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builders.900320 (long)

The following is my best shot at summarizing yesterday's
"builders" discussion.  A lot was covered but I think I've
distilled the key points.  Elucidation, refutation, addendum
are all invited.


``The Builders'' discussion 900320

dean, markm, ravi, rick (joined later by hugh)

The meeting investigated whether unification of the process
of building waldos, views, and type converters was possible.

The nature of each of {manipulators, views, controllers,
models, and type-converters} was covered in depth.  Setting
aside for the moment type conversions, the objects may be
understood by the relationships view, control, and wrap.
Each object relates and is-related-by other objects and/or
by user and data.

    To view means to convert object-changed-protocol to
    some other protocol, ultimately intended for presentation
    to a user.  It may be considered a ``read-only''
    relationship with respect to data.

    To control means to convert state-change-protocol to
    some other protocol, ultimately intended to effect
    changes in data (whether local or Xanadu'd).  It may
    be considered a ``write-only'' relationship with respect
    to data.

    To wrap allows viewing and controlling with the guarantee
    of exclusivity.  No one may see past the outermost wrapping.

For a two-object relationship to be valid, one object must
accept the relationship the other gives.  All of the objects
are recursive in that they can accept and give the same
relationship.  To wit,

views:  can view or be viewed only  (outermost views may be
    considered ``viewed'' by a user)

controllers:  can control and be controlled, can wrap and be
    wrapped  (outermost controllers may be considered
    ``controlled'' by a user)

models:  can accept and give all relationships.  

manipulators:  can wrap or be wrapped only  (the innermost
    manipulator [a hand] may be considered to ``wrap'' data).

By convention, only models may have multiple viewers.
They are the only object that implements a broadcast update
protocol to those objects relating to them.


key:    views <- is-viewed-by
        controls -> is-controlled-by
        wraps -[ is-wrapped-by

controller -> controller...->     ->
                             model  model...-[ manipulator ...-[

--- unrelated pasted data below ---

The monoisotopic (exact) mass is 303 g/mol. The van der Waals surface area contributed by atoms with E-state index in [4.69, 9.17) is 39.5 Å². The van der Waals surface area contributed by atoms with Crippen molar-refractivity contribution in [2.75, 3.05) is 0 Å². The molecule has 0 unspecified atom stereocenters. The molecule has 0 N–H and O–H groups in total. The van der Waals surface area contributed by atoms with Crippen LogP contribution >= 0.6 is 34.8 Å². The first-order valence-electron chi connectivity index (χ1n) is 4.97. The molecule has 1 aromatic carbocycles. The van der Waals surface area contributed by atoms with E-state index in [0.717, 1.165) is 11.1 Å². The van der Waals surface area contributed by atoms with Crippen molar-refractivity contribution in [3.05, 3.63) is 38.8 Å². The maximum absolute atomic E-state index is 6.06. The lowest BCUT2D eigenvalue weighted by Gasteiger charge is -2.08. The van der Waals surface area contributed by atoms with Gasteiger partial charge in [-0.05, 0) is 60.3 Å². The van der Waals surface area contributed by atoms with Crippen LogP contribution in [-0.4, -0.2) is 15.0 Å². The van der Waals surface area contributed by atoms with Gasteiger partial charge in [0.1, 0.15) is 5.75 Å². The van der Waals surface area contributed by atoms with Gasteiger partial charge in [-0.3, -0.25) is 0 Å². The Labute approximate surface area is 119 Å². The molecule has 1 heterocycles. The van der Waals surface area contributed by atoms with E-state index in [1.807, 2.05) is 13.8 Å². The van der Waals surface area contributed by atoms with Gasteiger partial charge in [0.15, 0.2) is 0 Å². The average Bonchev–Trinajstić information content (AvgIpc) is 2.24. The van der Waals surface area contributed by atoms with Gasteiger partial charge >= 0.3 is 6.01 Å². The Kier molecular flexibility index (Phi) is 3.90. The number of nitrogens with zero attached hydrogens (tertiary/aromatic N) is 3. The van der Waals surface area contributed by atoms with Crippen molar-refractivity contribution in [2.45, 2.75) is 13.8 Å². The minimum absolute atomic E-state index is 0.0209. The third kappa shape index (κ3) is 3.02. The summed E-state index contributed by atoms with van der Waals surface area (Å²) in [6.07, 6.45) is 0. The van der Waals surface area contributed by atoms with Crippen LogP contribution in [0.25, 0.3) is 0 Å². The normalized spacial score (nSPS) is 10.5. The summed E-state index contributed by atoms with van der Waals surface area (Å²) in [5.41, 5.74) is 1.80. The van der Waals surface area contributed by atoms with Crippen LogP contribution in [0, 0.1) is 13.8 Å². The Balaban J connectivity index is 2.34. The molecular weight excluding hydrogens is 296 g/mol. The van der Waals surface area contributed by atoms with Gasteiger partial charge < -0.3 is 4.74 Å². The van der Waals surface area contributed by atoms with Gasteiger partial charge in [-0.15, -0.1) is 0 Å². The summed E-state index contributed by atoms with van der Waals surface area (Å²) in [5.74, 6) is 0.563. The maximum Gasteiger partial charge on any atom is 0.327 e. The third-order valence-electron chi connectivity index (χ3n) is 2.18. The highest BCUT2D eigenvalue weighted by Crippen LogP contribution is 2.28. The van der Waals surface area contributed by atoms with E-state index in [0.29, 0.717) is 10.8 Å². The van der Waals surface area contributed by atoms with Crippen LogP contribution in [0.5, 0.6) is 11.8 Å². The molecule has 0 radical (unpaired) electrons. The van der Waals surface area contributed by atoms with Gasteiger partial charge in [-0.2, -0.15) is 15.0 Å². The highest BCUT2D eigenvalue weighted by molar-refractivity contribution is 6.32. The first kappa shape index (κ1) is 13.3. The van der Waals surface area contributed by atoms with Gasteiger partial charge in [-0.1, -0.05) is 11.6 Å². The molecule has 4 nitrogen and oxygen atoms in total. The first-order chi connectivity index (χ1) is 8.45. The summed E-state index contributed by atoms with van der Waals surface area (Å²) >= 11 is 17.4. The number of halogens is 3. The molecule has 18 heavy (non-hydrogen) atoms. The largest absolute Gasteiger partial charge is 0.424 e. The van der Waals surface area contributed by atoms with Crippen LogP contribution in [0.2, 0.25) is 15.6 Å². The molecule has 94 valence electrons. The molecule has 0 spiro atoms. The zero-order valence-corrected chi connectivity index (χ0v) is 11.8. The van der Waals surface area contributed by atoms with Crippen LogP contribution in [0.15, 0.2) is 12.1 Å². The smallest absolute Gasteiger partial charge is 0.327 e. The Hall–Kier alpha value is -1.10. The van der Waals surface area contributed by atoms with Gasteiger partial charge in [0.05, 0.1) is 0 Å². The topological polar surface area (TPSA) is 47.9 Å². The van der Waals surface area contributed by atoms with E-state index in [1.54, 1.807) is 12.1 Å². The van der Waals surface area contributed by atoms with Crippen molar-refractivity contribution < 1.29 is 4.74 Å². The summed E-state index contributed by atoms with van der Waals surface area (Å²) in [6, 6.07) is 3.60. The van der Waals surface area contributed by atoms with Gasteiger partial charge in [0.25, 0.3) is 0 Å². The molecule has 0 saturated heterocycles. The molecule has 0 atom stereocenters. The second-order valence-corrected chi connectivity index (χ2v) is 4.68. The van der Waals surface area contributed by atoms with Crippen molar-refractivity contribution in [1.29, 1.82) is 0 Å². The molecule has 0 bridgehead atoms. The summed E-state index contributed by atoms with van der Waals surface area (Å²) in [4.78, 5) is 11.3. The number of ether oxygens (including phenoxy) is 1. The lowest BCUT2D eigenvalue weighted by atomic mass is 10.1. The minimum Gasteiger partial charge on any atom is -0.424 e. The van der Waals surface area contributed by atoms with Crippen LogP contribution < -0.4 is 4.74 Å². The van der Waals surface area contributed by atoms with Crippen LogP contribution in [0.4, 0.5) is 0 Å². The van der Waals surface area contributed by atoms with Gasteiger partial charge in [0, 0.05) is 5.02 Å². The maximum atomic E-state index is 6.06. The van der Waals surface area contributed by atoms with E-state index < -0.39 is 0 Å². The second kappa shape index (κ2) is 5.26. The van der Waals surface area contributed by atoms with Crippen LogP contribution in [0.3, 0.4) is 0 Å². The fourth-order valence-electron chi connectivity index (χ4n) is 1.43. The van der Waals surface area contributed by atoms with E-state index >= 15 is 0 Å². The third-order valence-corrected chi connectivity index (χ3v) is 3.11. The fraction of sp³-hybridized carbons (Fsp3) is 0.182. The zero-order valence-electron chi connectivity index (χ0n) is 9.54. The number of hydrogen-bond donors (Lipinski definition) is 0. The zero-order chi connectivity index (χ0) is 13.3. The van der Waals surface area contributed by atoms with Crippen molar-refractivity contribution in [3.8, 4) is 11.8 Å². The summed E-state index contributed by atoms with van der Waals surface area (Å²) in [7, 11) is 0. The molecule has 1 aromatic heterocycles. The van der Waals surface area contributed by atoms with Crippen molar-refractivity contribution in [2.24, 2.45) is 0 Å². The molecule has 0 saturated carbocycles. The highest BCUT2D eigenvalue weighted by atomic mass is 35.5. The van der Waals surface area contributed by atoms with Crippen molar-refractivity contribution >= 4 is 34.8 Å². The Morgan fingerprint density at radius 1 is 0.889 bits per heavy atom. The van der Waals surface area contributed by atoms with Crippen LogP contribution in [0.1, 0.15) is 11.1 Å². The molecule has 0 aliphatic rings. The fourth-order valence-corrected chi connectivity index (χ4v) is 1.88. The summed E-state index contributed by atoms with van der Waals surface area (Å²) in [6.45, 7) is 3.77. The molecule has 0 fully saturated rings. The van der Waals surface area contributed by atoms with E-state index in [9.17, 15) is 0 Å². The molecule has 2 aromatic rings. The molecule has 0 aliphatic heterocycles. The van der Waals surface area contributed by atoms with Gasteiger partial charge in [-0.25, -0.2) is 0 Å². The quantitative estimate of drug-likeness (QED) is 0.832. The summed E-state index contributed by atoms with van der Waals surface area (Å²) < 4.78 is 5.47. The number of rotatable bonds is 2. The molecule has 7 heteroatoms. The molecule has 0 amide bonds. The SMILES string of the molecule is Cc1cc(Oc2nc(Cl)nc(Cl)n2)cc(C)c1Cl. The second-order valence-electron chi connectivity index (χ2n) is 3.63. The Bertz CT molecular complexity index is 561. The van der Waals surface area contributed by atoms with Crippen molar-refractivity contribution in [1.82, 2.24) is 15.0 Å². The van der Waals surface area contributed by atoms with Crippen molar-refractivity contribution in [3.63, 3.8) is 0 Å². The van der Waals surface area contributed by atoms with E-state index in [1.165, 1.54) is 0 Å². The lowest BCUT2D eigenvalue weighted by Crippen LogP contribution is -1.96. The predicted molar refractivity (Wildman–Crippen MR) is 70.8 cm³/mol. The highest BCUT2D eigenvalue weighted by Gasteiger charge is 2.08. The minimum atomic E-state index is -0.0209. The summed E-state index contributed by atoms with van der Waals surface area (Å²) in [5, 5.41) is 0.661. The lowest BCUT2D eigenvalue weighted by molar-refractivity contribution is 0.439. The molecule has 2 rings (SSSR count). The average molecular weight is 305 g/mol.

viewer <- viewer...<-     <-

Thus it can be seen that viewers, controllers, models, and
manipulators are different beasts.  However, the mechanism
by which they are built can be similar.  Realize that in
this context ``viewer'', etc., are abstract classes each
of which has a family of subclasses for detailed semantics.
Just as concrete manipulators have structured can-wrap
chains (cf, ravi's discussion), viewer, controller, and
model instances have similar can-relate chains.  When a
client (front-end) wants a particular view (e.g.), it may
require layers of chained veiwers to be formed.  Moreover,
the requirements for dynamic creation or replacement of
standard (concrete) objects are shared.

This argues strongly for a unification of the building
mechanism, at least conceptually.

It was also realized that the same structural requirements
exist for type conversions, specifically new types created
by front ends.  In this case, the relationship is one of
converts-to/is-converted-to with respect to types known by
the back end.

** I'm not happy with the following.  Someone want to take
a crack at it?  I'm trying to describe, in general, the
appearance of the building process to a front end.**

For each of these objects there exists a ``scaffolding''
tree of standard class hierarchy that can be walked to form
the specific object requested.  At any of the leaf nodes,
a front end can register a new object to be used in the
building of object-chains.  This new object, of course, must
implement all of the protocol of the class.  This is how
the standard suite of objects is extended.